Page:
Second, the problems of nations like Greece, Italy, Spain, Britain and France are functioning as a type of early-warning system. They’re enough of a “canary in the coal mine” to help us make the right decisions and get back to the principles that made the United States an economic superpower.

And this is the choice which increasingly faces America. We can either continue our long march towards a form of social democracy presided over by an all-pervasive European-like political class and associated insider-groups; or, we can embrace a dynamic market economy that takes liberty seriously and understands that government intervention in the economy must and can be limited.

Of course making such a decision isn’t simple. It involves trade-offs, the prioritization of different values, and fundamental disagreements about the role of government. And these discussions go beyond economics. They are arguments about what type of economic culture we want America to embrace and reflect to the millions throughout the world for whom the United States remains a lodestar for freedom.

But make no mistake, time is running out for America. We don’t have to become Europe. Yet the deeper the debt, the bigger the entitlements, the greater the regulations, and the more Americans look to government for their economic salvation, the harder it becomes for America to turn back from the road to permanent economic decline.

A great European and honorary American citizen Winston Churchill once said: “You can always count on Americans to do the right thing — after they’ve tried everything else.” I hope and pray he’s still right.



A Bogus Example of Controlling Inflation with Price Controls

As the U.S. government prepared for and then engaged fully in World War II, it made increasingly stringent efforts to control inflation by imposing price controls. Late in 1942, these controls were strengthened substantially, and from early 1943 through mid-1946, when the controls were allowed to lapse, the consumer price index rose very little. These data have often been trotted out to prove that the government can successfully control inflation if only it makes the laws severe enough and the monitoring agency sufficiently large and powerful.

In reality, inflation was not controlled; only the legally revealed prices were controlled. This experience does not require rocket science to understand: if the government makes it illegal and punishable to raise legal prices (or to raise them by more than a stipulated small amount), then sellers will not set legal prices that violate the restrictions.

But legal prices need not be, and during World War II certainly were not, the same as actual prices. Sellers and buyers used a variety of subterfuges to make transactions in violation of the government’s price controls. Sellers might reduce the product’s quality, as many did at the time; require the buyer to wait longer for an order to be filled; require the buyer to purchase unwanted goods in order to purchase wanted ones; require the buyer to pay for bogus goods, as when tenants were required to pay the landlord a hefty sum as “key money,” ostensibly to compensate him for keeping a spare key in case the tenant lost his key; require the buyer to forgo services normally associated with the goods, such as routine maintenance of rented apartments; or require gifts or other ostensible gratuities not ordinarily given to a seller.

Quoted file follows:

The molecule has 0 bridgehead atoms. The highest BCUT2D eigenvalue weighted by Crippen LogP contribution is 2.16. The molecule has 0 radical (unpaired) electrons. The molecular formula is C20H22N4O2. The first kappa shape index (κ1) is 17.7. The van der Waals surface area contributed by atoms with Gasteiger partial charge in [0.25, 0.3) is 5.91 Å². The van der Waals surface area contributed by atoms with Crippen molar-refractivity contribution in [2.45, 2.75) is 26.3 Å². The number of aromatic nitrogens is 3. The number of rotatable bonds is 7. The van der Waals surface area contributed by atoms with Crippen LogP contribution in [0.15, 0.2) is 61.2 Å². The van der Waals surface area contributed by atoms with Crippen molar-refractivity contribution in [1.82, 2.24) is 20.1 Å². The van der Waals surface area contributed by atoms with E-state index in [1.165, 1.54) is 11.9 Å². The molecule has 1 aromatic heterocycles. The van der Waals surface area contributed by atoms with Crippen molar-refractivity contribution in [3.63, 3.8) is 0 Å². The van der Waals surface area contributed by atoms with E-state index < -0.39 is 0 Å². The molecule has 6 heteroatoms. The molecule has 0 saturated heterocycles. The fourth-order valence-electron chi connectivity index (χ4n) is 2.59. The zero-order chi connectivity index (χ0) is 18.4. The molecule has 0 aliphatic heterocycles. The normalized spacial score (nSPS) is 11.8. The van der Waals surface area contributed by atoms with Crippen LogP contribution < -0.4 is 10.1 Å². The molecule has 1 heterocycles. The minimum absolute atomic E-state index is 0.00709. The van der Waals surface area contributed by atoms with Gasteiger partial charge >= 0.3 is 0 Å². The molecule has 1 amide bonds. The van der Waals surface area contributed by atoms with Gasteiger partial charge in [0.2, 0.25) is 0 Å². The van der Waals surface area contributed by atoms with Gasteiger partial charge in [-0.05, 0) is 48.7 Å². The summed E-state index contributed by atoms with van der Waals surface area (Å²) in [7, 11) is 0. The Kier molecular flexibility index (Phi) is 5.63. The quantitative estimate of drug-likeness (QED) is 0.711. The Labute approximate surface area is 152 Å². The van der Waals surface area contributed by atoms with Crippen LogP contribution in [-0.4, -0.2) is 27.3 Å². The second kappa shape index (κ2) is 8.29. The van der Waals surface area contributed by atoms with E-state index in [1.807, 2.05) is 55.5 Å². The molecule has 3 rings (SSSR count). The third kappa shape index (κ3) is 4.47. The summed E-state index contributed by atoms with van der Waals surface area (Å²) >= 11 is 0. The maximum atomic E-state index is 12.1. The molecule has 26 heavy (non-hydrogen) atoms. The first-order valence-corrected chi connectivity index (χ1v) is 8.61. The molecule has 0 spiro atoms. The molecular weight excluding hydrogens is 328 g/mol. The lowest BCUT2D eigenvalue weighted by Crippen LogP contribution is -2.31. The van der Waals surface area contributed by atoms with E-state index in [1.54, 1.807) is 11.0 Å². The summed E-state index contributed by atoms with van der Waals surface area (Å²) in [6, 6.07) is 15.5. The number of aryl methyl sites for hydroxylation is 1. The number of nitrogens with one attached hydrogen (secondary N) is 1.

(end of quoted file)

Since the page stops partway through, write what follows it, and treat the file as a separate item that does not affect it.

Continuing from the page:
Sellers might also simply disregard the posted prices and refuse to sell to anyone except at higher (unlisted and unreported) prices. The methods of evasion were legion.

Milton Friedman and Anna Schwartz and other economists who have made corrections for the understatement of the price level during the war years have shown that even partial corrections are sufficient to establish that the government’s price controls were far from the success claimed at the time and often gullibly swallowed later by economists and historians. (For sources and more detailed discussion, see pp. 89-93 of my book Depression, War, and Cold War.)

Economists are trained in theory, statistics, modeling, and other skills. Historians are trained in the careful scrutiny and interpretation of historical sources. Neither economists nor historians, unfortunately, are trained to use common sense in their work. Postwar proponents of the reimposition of price controls have often pointed to the success of such controls during the war. Yet, despite thousands of employees and an army of volunteer monitors associated with the Office of Price Administration and despite the U.S. Attorney General’s prosecutory zeal in hauling alleged violators into court, the government’s price-control efforts during World War II failed to stem the tide of rising prices set in motion by the huge contemporary increases in the money stock.

Price controls, at most, only create a population of liars. True prices continue to do what the existing economic conditions cause them to do. No one can control the amount of precipitation by passing a law against reporting more than a stipulated amount of rain and snow.



A government too grand to help its people

Bill O'Reilly